Hatje Cantz | ISBN 9783775734196
Hardback – 152 pages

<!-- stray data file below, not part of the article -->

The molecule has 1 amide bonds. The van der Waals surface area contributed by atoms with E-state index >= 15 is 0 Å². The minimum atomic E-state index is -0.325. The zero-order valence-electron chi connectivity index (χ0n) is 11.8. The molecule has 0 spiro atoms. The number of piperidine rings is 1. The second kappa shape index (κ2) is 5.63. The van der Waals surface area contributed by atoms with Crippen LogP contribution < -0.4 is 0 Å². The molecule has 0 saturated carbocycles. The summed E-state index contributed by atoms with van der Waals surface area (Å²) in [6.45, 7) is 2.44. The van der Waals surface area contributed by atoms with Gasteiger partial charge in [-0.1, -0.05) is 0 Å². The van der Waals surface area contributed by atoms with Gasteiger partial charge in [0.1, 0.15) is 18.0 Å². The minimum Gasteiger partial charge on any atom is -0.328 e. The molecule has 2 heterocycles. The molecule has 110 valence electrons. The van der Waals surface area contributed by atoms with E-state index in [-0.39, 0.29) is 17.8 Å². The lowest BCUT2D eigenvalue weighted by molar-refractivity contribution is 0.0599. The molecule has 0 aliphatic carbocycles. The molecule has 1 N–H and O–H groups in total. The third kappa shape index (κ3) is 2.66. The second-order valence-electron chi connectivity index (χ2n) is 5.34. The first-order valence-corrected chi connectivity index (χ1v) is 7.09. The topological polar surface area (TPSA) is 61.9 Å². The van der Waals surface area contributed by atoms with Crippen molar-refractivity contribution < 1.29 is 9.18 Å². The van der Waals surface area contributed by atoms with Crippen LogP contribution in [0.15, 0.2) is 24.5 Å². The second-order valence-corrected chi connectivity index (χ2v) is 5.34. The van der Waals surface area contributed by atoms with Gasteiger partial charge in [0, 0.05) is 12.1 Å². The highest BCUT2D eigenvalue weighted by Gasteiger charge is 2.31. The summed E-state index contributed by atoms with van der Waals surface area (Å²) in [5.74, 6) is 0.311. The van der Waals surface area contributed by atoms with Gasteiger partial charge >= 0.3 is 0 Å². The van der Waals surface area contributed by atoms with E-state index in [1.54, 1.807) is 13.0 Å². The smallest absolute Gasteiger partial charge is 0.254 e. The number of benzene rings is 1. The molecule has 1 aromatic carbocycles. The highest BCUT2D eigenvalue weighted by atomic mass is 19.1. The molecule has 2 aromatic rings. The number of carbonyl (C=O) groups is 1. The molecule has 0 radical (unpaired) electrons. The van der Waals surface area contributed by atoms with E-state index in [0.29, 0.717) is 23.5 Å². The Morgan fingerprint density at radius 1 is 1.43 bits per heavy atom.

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Paul Klee (1879–1940) produced a unique, extraordinarily popular group of works; higher beings not only stand for spirituality, but also for skepticism and doubt toward religion and questions of faith. This is the reason for their popularity: Klee’s angels are trapped in human form; they have weaknesses and blemishes, are forgetful and ugly, worried or playful—occasionally even satanic. To the artist, good and evil do not negate but creatively complement one another. About eighty depictions of angels, most of them created during the final years of Klee’s life, reflect both the fear of death and the physical fragility of the incurably ill as well as the artist’s sage wit, sense of humor, cheerfulness, and quiet manner. Besides the biographical references and iconographic phrases, the publication sheds light on individual works, such as Angelus Novus, which inspired Walter Benjamin to develop his legendary concept of the “Angel of History”.
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